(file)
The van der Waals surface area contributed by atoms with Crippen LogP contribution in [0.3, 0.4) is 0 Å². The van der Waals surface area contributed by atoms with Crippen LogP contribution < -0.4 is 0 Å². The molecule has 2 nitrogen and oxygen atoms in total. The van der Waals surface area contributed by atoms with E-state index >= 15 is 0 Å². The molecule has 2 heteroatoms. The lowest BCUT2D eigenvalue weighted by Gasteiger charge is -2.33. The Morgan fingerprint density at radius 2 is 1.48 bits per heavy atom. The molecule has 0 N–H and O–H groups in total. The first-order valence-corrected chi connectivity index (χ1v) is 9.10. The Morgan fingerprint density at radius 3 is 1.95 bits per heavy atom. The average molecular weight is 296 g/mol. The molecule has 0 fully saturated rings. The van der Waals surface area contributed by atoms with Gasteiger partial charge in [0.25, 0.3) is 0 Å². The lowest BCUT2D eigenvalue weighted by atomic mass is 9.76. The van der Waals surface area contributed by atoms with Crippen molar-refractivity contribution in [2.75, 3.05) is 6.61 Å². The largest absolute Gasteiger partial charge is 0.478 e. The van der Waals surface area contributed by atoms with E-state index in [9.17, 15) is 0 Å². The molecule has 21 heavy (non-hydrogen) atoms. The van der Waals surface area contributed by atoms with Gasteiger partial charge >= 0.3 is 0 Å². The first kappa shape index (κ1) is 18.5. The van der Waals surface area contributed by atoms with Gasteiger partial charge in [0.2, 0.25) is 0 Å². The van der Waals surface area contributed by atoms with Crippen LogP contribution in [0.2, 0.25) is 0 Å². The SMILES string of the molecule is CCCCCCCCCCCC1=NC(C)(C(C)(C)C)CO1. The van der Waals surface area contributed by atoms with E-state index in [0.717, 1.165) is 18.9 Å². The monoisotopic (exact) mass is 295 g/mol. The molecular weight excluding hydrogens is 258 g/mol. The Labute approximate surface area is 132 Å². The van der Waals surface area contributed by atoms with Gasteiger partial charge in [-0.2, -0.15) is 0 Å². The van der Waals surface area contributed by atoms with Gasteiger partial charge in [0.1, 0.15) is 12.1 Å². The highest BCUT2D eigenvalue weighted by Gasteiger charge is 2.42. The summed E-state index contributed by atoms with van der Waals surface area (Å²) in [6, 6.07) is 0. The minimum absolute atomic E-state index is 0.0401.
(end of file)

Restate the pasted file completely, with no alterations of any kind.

The van der Waals surface area contributed by atoms with Crippen LogP contribution in [0.3, 0.4) is 0 Å². The van der Waals surface area contributed by atoms with Crippen LogP contribution < -0.4 is 0 Å². The molecule has 2 nitrogen and oxygen atoms in total. The van der Waals surface area contributed by atoms with E-state index >= 15 is 0 Å². The molecule has 2 heteroatoms. The lowest BCUT2D eigenvalue weighted by Gasteiger charge is -2.33. The Morgan fingerprint density at radius 2 is 1.48 bits per heavy atom. The molecule has 0 N–H and O–H groups in total. The first-order valence-corrected chi connectivity index (χ1v) is 9.10. The Morgan fingerprint density at radius 3 is 1.95 bits per heavy atom. The average molecular weight is 296 g/mol. The molecule has 0 fully saturated rings. The van der Waals surface area contributed by atoms with Gasteiger partial charge in [0.25, 0.3) is 0 Å². The lowest BCUT2D eigenvalue weighted by atomic mass is 9.76. The van der Waals surface area contributed by atoms with Crippen molar-refractivity contribution in [2.75, 3.05) is 6.61 Å². The largest absolute Gasteiger partial charge is 0.478 e. The van der Waals surface area contributed by atoms with E-state index in [9.17, 15) is 0 Å². The molecule has 21 heavy (non-hydrogen) atoms. The van der Waals surface area contributed by atoms with Gasteiger partial charge >= 0.3 is 0 Å². The first kappa shape index (κ1) is 18.5. The van der Waals surface area contributed by atoms with Gasteiger partial charge in [0.2, 0.25) is 0 Å². The van der Waals surface area contributed by atoms with Crippen LogP contribution in [0.2, 0.25) is 0 Å². The SMILES string of the molecule is CCCCCCCCCCCC1=NC(C)(C(C)(C)C)CO1. The van der Waals surface area contributed by atoms with E-state index in [0.717, 1.165) is 18.9 Å². The monoisotopic (exact) mass is 295 g/mol. The molecular weight excluding hydrogens is 258 g/mol. The Labute approximate surface area is 132 Å². The van der Waals surface area contributed by atoms with Gasteiger partial charge in [-0.2, -0.15) is 0 Å². The van der Waals surface area contributed by atoms with Gasteiger partial charge in [0.1, 0.15) is 12.1 Å². The highest BCUT2D eigenvalue weighted by Gasteiger charge is 2.42. The summed E-state index contributed by atoms with van der Waals surface area (Å²) in [6, 6.07) is 0. The minimum absolute atomic E-state index is 0.0401.